“No one can serve two masters; for either he will hate the one and love the other, or else he will be loyal to the one and despise the other. You cannot serve God and mammon” (Matthew 6:24, NKJV).
We are all devoted to something or someone, and submit ourselves to our master’s power over us. Even “masters” have a master (Matt. 8:9; Col. 4:1). Here, Jesus calls our attention to the master we choose to serve. And make no mistake; We choose one master over the other. Divided loyalties are not realistic; We cannot serve two masters. Jesus poses a contrast between serving God or mammon (from Aramaic, “riches, wealth”). Jesus just taught us to lay up treasures in heaven. Now, He identifies our master by whom or what we serve. Does gaining wealth drive your passions, enthusiasm, and values? Your master is mammon when material prosperity is the primary mover of your decisions. Conversely, does pleasing God (doing His will) have top priority in how you work, play, and live? We ought to honestly assess which master we choose. Jesus will go on to say we must “seek first the kingdom of God and His righteousness” instead of being consumed with the cares of this age that distract and destroy faith (Matt. 6:33-34; Mark 4:19). We cannot bow before the altar of material riches without despising God (who blesses us with life itself and the provisions that sustain our lives). To “live by faith in the Son of God,” we must crucify ourselves and be utterly loyal to Him (Gal. 2:20). God must be our master. Choose to serve God today and every day.
23 Thus says the Lord: “Let not the wise man glory in his wisdom, let not the mighty man glory in his might, nor let the rich man glory in his riches; 24 But let him who glories glory in this, that he understands and knows Me, that I am the Lord, exercising lovingkindness, judgment, and righteousness in the earth. For in these I delight,” says the Lord. (Jeremiah 9:23–24, NKJV)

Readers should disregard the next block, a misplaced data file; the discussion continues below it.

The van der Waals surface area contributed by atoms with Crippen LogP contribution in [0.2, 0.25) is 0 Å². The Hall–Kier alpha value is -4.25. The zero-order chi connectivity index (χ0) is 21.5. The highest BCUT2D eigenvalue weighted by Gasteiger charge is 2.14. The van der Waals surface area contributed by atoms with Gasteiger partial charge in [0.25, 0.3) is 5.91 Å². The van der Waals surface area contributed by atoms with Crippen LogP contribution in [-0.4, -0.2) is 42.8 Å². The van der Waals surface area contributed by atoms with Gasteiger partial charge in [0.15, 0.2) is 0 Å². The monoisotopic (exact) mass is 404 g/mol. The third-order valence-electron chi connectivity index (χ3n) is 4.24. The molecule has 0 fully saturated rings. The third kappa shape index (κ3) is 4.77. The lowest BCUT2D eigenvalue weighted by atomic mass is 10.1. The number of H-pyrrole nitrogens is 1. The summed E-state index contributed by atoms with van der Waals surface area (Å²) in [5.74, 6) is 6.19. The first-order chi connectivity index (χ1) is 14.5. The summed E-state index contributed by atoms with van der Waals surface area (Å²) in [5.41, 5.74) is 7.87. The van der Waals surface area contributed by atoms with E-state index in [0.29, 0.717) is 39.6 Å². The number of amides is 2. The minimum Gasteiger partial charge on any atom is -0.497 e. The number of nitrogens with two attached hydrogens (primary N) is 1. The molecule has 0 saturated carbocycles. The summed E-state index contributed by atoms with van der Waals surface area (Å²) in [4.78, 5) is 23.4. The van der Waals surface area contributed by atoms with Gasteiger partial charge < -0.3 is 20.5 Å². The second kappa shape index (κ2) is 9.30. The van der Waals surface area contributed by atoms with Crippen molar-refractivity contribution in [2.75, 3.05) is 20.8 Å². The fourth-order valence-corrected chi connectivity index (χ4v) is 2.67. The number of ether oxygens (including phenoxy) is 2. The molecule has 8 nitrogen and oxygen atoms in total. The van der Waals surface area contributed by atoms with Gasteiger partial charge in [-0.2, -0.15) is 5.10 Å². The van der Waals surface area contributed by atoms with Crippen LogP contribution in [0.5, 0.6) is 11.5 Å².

This stern warning against pride in personal wisdom, power, and wealth is set against the backdrop of God’s wisdom, power, and richness. Paul wrote, “Because the foolishness of God is wiser than men, and the weakness of God is stronger than men” (1 Cor. 1:25). Human insight is nothing before the Almighty’s wisdom. Only the boastful would make such a foolish claim. Concerning human power, “Thus says the Lord: “Cursed is the man who trusts in man and makes flesh his strength, whose heart departs from the Lord” (Jer. 17:5). Pride moves people to think they are stronger than God. Riches are temporary, and “perish through misfortune” (Eccl. 5:14). Pride in material abundance can lead to neglecting eternal riches (Lk. 12:15-21). By contrast, we can “understand and know” the Lord (Jer. 9:24). We understand He is sovereign (Lord), and accomplishes what is gracious, just, and righteous in the earth. Humility glories in God’s accomplishments, not ours. By doing so, God assures us of His favor (delight).
18 Here is what I have seen: It is good and fitting for one to eat and drink, and to enjoy the good of all his labor in which he toils under the sun all the days of his life which God gives him; for it is his heritage. 19 As for every man to whom God has given riches and wealth, and given him power to eat of it, to receive his heritage and rejoice in his labor—this is the gift of God. 20 For he will not dwell unduly on the days of his life, because God keeps him busy with the joy of his heart. (Ecclesiastes 5:18–20, NKJV)
The human lot in life is labor. Solomon sees work as a blessing from God, not a burdensome punishment. “It is good and fitting” to work and to enjoy the fruit of one’s labor (v. 18). Solomon sees the increased fruit of labor (“riches and wealth”) as a heritage in which a person can rejoice (v. 19). God designed work to keep us busy as we produce the wherewithal to provide for ourselves and others (v. 20; Eph. 4:28; 1 Thess. 4:11-12; 1 Tim. 5:8). But beware. The temptation to love money is strong – Loving money leads to ruin (1 Tim. 6:9-10). Do not turn labor’s increase into the covetous endeavor and purpose of your life. Wealth does not define your life’s value and purpose (Lk. 12:15). To make that mistake (and to leave God’s will out of your life) is tragically foolish (Lk. 12:16-21). Keep a contented outlook on labor and its reward. Work diligently. Trust God (not riches), be “rich in good works, ready to give, willing to share” (1 Tim. 6:6-8, 17-19).
16 A little that a righteous man has is better than the riches of many wicked. 17 For the arms of the wicked shall be broken, but the Lord upholds the righteous. (Psalm 37:16–17, NKJV)